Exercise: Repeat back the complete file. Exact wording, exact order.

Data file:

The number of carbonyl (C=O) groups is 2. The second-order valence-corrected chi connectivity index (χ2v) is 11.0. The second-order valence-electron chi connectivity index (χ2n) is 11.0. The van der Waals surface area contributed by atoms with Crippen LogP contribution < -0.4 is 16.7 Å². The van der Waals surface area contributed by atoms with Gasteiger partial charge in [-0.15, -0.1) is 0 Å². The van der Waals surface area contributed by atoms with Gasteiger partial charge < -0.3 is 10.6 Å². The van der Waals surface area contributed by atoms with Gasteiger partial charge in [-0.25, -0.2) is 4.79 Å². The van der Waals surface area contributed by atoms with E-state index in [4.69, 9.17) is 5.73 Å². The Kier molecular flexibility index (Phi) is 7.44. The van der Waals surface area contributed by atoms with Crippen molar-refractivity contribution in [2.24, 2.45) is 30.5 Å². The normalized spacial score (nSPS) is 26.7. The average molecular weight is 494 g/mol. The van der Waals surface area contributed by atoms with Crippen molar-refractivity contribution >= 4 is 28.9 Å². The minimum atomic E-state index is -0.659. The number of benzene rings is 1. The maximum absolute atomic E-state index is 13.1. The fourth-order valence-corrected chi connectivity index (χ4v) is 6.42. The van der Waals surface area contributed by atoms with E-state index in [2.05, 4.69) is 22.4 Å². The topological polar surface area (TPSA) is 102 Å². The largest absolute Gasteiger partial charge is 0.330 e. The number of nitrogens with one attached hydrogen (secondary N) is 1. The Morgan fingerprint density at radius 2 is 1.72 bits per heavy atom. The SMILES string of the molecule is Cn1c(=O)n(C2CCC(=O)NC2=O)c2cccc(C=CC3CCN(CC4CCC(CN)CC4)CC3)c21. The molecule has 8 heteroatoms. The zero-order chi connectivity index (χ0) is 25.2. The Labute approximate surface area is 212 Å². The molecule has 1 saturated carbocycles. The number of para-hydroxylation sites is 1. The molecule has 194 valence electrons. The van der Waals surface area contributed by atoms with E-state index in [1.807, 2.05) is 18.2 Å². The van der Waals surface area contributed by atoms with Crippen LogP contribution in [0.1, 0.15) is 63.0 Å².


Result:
The number of carbonyl (C=O) groups is 2. The second-order valence-corrected chi connectivity index (χ2v) is 11.0. The second-order valence-electron chi connectivity index (χ2n) is 11.0. The van der Waals surface area contributed by atoms with Crippen LogP contribution < -0.4 is 16.7 Å². The van der Waals surface area contributed by atoms with Gasteiger partial charge in [-0.15, -0.1) is 0 Å². The van der Waals surface area contributed by atoms with Gasteiger partial charge < -0.3 is 10.6 Å². The van der Waals surface area contributed by atoms with Gasteiger partial charge in [-0.25, -0.2) is 4.79 Å². The van der Waals surface area contributed by atoms with E-state index in [4.69, 9.17) is 5.73 Å². The Kier molecular flexibility index (Phi) is 7.44. The van der Waals surface area contributed by atoms with Crippen molar-refractivity contribution in [2.24, 2.45) is 30.5 Å². The normalized spacial score (nSPS) is 26.7. The average molecular weight is 494 g/mol. The van der Waals surface area contributed by atoms with Crippen molar-refractivity contribution >= 4 is 28.9 Å². The minimum atomic E-state index is -0.659. The number of benzene rings is 1. The maximum absolute atomic E-state index is 13.1. The fourth-order valence-corrected chi connectivity index (χ4v) is 6.42. The van der Waals surface area contributed by atoms with E-state index in [2.05, 4.69) is 22.4 Å². The topological polar surface area (TPSA) is 102 Å². The largest absolute Gasteiger partial charge is 0.330 e. The number of nitrogens with one attached hydrogen (secondary N) is 1. The Morgan fingerprint density at radius 2 is 1.72 bits per heavy atom. The SMILES string of the molecule is Cn1c(=O)n(C2CCC(=O)NC2=O)c2cccc(C=CC3CCN(CC4CCC(CN)CC4)CC3)c21. The molecule has 8 heteroatoms. The zero-order chi connectivity index (χ0) is 25.2. The Labute approximate surface area is 212 Å². The molecule has 1 saturated carbocycles. The number of para-hydroxylation sites is 1. The molecule has 194 valence electrons. The van der Waals surface area contributed by atoms with E-state index in [1.807, 2.05) is 18.2 Å². The van der Waals surface area contributed by atoms with Crippen LogP contribution in [0.1, 0.15) is 63.0 Å².